The problem of statistical disclosure control - revealing accurate statistics about a population while preserving the privacy of individuals - has a venerable history. An extensive literature spans multiple disciplines: statistics, theoretical computer science, security, and databases.
This talks describes a large body of work revisiting the problem from a fresh perspective. We present a powerful technique for achieving a mathematically rigorous and comprehensive notion of privacy while simultaneously preserving utility of the data, together with impossibility results that guided its development.
Reception to follow in 301 Coordinated Science Laboratory.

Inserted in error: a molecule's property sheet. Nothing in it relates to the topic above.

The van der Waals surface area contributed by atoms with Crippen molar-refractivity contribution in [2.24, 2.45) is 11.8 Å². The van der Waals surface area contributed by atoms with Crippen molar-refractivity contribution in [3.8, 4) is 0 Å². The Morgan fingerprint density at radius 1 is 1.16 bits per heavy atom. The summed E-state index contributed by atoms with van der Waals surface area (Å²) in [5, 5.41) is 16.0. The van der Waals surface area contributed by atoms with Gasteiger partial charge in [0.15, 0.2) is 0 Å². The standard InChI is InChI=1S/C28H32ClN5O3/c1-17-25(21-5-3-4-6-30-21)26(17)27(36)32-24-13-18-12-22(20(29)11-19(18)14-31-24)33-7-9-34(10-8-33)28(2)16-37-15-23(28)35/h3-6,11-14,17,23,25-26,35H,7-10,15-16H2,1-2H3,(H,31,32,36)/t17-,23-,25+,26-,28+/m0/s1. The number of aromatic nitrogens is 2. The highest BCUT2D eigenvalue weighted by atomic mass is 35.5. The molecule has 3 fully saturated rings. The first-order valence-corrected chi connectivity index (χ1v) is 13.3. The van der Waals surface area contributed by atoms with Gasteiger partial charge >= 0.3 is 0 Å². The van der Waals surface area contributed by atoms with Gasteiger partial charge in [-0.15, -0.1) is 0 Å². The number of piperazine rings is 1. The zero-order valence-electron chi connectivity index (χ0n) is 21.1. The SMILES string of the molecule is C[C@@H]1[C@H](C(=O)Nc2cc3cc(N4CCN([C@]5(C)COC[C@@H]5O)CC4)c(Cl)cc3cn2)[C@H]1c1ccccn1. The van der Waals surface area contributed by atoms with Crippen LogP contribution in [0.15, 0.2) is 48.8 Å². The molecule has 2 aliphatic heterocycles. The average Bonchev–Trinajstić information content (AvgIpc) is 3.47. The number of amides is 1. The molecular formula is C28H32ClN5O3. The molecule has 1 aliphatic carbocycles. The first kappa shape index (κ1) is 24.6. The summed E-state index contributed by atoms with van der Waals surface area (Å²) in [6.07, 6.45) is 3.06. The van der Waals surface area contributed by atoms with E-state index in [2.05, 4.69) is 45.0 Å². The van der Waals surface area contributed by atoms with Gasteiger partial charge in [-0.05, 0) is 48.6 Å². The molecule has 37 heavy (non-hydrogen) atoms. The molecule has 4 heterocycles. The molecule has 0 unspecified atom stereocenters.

Cynthia Dwork has made fundamental contributions to complexity theory, distributed computing, and cryptography. Her current focus is the development of a mathematically rigorous framework for the privacy-preserving analysis of data. Together with several collaborators, she has articulated new and powerful privacy definitions, and applied them to data analysis problems ranging from OLAP reporting to machine learning. A Principal Researcher at Microsoft, Dwork has previously held positions at the IBM Almaden Research Center and the Compaq Systems Research Center. Within the past year, her work has received the Best Paper Award at the World Wide Web Conference and the Edsger W. Dijkstra Prize in Distributed Computing.